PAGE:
Today was filled with so many sights; we continued on to the Casa-Museo de El Greco, the Sinagoga de Santa Maria la Blanca, and finally to the Monisterio de San Juan de los Reyes. This magnificent monestary and cloister, begun in 1477, was originally envisioned as the royal burial place, only to be replaced by the Granada Cathedral after the reconquest in 1492. The splendor; however, remains nontheless.
We had a nice late lunch at the nearby Adolfo Restaurante, and eventually found our way back to the hotel by the shuttle. Dinner was tapas in the bar; then we were out.
February 29, 2012 (Toledo; Cuenca)
We were up early to another brilliant day; by afternoon it’s more like early summer than the last days of February. It was off by car to Cuenca, a three hour 200 kilometer trek east of Toledo. It is a picturesque town astride the steep slopes created by the Júcar and Huécar Rivers. Built upon a Moorish garrison but now with only its tower surviving, this Gothic and Renaissance city is known for its “hanging houses” that jut over the rivers’ ravines.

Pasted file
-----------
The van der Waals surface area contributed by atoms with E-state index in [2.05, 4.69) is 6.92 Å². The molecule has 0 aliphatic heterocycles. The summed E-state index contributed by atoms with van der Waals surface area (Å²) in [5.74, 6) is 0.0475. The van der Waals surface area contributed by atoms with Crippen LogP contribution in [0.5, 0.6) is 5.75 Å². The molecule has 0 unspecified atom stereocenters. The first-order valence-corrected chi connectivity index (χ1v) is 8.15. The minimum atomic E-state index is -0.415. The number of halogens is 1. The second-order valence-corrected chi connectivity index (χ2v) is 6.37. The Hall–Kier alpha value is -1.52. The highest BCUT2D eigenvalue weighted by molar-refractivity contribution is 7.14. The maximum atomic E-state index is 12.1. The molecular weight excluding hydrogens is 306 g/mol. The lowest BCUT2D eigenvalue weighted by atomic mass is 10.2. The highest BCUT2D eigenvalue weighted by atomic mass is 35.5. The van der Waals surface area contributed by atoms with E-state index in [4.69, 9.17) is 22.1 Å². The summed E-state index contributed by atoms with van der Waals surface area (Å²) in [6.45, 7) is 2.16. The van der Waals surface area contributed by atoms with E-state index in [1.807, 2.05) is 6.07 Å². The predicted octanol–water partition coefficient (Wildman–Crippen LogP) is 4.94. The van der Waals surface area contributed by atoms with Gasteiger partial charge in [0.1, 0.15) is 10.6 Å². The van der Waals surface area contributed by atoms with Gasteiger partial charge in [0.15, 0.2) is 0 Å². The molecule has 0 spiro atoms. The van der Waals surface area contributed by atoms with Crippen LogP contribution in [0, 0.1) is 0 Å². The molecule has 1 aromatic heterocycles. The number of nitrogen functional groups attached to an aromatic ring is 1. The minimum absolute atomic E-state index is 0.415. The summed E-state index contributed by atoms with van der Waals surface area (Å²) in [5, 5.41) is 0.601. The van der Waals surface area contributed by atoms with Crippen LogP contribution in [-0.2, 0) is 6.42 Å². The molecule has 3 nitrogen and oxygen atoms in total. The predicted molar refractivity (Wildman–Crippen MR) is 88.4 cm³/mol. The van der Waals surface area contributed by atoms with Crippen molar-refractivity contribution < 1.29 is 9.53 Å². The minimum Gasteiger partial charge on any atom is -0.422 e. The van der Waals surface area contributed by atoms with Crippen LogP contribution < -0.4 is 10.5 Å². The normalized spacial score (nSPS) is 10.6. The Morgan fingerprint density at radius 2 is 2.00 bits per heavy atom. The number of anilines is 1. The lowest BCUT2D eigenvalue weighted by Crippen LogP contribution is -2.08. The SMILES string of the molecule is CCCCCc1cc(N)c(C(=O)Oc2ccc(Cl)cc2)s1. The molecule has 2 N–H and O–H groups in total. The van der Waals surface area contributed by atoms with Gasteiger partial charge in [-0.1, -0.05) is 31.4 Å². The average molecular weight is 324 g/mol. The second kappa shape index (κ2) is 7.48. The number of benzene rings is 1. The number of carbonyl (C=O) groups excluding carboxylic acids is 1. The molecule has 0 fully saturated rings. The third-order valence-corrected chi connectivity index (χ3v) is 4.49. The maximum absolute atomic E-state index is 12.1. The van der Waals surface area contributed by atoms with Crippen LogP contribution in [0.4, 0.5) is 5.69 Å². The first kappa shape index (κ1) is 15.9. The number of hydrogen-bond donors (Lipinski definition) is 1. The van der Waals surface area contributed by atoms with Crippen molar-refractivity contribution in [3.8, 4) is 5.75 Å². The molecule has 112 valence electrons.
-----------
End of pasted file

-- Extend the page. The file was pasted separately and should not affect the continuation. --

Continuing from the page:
We had a simple tapas lunch on the patio at the nearby Parador de Cuenca, walked a bit more and then loaded into the Audi for our return trip; arriving back about five.
Almost boringly now, we opted for the tapas and some wine in the hotel’s bar; it’s quiet and peaceful. After some BBC News we slipped under the covers.
March 1, 2012 (Toledo; Madrid)
We were up and out by eleven on our way to Madrid, a short one hour north. We found our hotel, A.C. Palacio del Retiro, with ease, checked in and then dropped the Audi to Europcar at the nearby Atocha train station; if you remember, it was bombed allegedly by al Qaeda almost four years ago on March 11, 2004.
The 50 room hotel is housed in a wonderful 1908 mansion retrofitted in 2004, replete with elegant features including a marvelous staircase, stained glass and frescoed walls. We’re in a lovely suite, room 210, overlooking the royal Parque Del Retiro.